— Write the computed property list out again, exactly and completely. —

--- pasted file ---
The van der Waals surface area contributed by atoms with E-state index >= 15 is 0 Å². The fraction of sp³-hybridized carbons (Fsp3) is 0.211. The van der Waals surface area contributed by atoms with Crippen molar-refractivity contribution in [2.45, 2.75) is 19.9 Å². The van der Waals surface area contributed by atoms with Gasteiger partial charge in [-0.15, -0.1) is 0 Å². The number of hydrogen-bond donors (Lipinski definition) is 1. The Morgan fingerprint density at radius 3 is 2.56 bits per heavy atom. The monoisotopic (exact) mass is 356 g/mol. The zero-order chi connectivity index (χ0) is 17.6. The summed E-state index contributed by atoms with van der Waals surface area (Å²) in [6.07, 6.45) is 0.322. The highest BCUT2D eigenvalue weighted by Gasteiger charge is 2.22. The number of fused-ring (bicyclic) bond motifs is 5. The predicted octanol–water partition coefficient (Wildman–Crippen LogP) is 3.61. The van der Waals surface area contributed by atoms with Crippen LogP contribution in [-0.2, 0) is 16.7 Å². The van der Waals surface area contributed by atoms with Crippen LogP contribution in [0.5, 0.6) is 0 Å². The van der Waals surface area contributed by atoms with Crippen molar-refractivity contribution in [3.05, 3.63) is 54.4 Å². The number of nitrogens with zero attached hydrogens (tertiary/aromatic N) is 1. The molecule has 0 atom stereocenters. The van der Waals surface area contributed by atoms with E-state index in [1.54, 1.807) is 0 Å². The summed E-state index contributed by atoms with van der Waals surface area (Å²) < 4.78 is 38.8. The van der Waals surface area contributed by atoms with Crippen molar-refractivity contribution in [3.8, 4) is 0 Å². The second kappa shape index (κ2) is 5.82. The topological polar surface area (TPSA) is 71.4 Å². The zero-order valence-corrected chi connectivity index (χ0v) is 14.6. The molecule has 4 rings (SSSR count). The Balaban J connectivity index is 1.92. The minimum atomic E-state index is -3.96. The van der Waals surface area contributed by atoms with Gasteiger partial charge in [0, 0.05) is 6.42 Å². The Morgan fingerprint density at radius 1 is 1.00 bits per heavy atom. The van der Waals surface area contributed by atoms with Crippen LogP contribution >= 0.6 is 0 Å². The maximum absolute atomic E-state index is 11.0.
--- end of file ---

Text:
The van der Waals surface area contributed by atoms with E-state index >= 15 is 0 Å². The fraction of sp³-hybridized carbons (Fsp3) is 0.211. The van der Waals surface area contributed by atoms with Crippen molar-refractivity contribution in [2.45, 2.75) is 19.9 Å². The van der Waals surface area contributed by atoms with Gasteiger partial charge in [-0.15, -0.1) is 0 Å². The number of hydrogen-bond donors (Lipinski definition) is 1. The Morgan fingerprint density at radius 3 is 2.56 bits per heavy atom. The monoisotopic (exact) mass is 356 g/mol. The zero-order chi connectivity index (χ0) is 17.6. The summed E-state index contributed by atoms with van der Waals surface area (Å²) in [6.07, 6.45) is 0.322. The highest BCUT2D eigenvalue weighted by Gasteiger charge is 2.22. The number of fused-ring (bicyclic) bond motifs is 5. The predicted octanol–water partition coefficient (Wildman–Crippen LogP) is 3.61. The van der Waals surface area contributed by atoms with Crippen LogP contribution in [-0.2, 0) is 16.7 Å². The van der Waals surface area contributed by atoms with Crippen LogP contribution in [0.5, 0.6) is 0 Å². The van der Waals surface area contributed by atoms with Crippen molar-refractivity contribution in [3.05, 3.63) is 54.4 Å². The number of nitrogens with zero attached hydrogens (tertiary/aromatic N) is 1. The molecule has 0 atom stereocenters. The van der Waals surface area contributed by atoms with E-state index in [1.54, 1.807) is 0 Å². The summed E-state index contributed by atoms with van der Waals surface area (Å²) < 4.78 is 38.8. The van der Waals surface area contributed by atoms with Crippen molar-refractivity contribution in [3.8, 4) is 0 Å². The second kappa shape index (κ2) is 5.82. The topological polar surface area (TPSA) is 71.4 Å². The zero-order valence-corrected chi connectivity index (χ0v) is 14.6. The molecule has 4 rings (SSSR count). The Balaban J connectivity index is 1.92. The minimum atomic E-state index is -3.96. The van der Waals surface area contributed by atoms with Gasteiger partial charge in [0, 0.05) is 6.42 Å². The Morgan fingerprint density at radius 1 is 1.00 bits per heavy atom. The van der Waals surface area contributed by atoms with Crippen LogP contribution >= 0.6 is 0 Å². The maximum absolute atomic E-state index is 11.0.